By Omar Martinez

In the arid desert, flooding is misinterpreted as an apocalyptic catastrophe affecting an unlucky generation every few decades. In actuality, it is a widespread problem in the Rio Grande region, especially in El Paso.

You see, El Paso County soil cannot absorb water quickly because of how dry it gets and how compact it is. Stormwater, as a result, is generally free to flow wherever the land takes it, oftentimes reaching into vulnerable communities within the city of El Paso.

As previously agricultural and undeveloped land in El Paso County is replaced by commercial and residential development, growing communities such as Vinton, Anthony, Canutillo, Socorro, San Elizario, Clint, Fabens and Tornillo could also face increased flood risks.

In 2021, El Paso saw its wettest summer monsoon, with 9.76 inches of rain. Our larger region does not have the infrastructure to adequately prevent flooding when we see monsoon rain of this magnitude. With climate change, storms seem to be happening more sporadically and at larger, more unpredictable sizes than we have seen before in our region.

Thankfully, we have a unique opportunity as a region to do something about it and better our region’s preparedness when it comes to freak flooding events.

I serve as the committee chair of the Region 14 Upper Rio Grande Regional Flood Planning Group, overseen by the Rio Grande Council of Governments and the Texas Water Development Board.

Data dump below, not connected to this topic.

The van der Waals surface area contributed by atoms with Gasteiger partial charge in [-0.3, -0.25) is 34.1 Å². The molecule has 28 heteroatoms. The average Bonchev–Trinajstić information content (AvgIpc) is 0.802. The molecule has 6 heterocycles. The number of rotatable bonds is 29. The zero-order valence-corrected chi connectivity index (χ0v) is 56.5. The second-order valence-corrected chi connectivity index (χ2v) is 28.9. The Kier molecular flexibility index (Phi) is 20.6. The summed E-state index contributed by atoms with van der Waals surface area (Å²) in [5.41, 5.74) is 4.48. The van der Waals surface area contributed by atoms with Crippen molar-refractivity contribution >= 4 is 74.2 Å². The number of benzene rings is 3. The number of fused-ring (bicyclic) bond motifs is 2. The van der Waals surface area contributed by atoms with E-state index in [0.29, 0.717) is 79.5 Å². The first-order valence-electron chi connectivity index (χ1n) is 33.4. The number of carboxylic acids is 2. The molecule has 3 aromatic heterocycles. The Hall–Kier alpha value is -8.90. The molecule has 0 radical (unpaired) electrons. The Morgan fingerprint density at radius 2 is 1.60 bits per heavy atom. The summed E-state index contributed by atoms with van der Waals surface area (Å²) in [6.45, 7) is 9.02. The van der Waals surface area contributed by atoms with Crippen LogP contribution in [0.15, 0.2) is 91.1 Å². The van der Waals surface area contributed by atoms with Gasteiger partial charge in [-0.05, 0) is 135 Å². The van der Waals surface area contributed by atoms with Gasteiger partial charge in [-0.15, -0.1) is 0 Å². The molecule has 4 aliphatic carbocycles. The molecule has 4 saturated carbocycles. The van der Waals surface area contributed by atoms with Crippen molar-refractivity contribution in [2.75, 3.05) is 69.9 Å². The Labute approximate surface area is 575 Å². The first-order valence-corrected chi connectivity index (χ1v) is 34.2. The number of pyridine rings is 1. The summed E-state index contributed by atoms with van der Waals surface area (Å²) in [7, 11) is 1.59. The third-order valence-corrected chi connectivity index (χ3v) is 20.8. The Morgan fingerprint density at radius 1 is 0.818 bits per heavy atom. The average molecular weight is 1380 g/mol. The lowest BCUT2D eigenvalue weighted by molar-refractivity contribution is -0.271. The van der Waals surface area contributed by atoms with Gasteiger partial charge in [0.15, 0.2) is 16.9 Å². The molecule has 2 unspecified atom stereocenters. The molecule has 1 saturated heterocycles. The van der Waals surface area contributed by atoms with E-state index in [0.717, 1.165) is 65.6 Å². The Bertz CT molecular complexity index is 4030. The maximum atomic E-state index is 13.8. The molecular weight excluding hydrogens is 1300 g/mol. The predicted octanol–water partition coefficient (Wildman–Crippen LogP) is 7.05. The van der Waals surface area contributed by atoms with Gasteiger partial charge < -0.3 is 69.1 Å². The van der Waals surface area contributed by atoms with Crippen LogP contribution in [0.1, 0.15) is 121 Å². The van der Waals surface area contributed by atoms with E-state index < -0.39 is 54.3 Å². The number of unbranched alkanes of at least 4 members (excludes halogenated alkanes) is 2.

Since summer 2021, we have been conducting extensive research into our region’s geographic layout and predicting where flooding may occur and to what extent.

This research has included land surveys using satellite imagery, as well as extensive qualitative surveying in the general communities of our region. 

With preliminary data, we visited Pecos, Texas; Presidio, Texas; and El Paso to host public meetings and hear from individuals about the flooding issues they were seeing on their commutes to work, in their neighborhoods and anywhere else they could alert our attention to as a potential flood risk.

Now, more than a year later, we have developed a preliminary flood plan that our committee believes will adequately address the flooding risks in our region of the country. However, there is still a final opportunity and we need to hear from you.

Our committee will be holding one more public meeting at 5p.m. on Wednesday, Sept. 14, at the Rio Grande Council of Governments office, 8037 Lockheed, Suite 100 in El Paso. This is one final opportunity to hear from everyday El Pasoans and others in Region 14 about the flooding and damage they have borne witness to in West Texas and all are invited to attend.

Our plan to mitigate flood damage to property and people will only work if we hear from as many people as possible. While we can do our best to predict where flooding may occur, our committee wants to focus our resources and efforts on places where you and your neighbors, family and friends know it is already occurring.

If you cannot attend the meeting, or want others you know to share their input with our team, you can access our draft flood plan here and provide feedback online. Please, take a moment to review it and invite others to do the same.

We cannot risk implementing a plan that does not solve the very problem we set out to address — flooding and flood damage in the Rio Grande region. With your help and your input, we can make sure this plan works to protect our people, our homes and our communities.

 Omar Martinez is the chair of the Upper Rio Grande Flood Planning Group.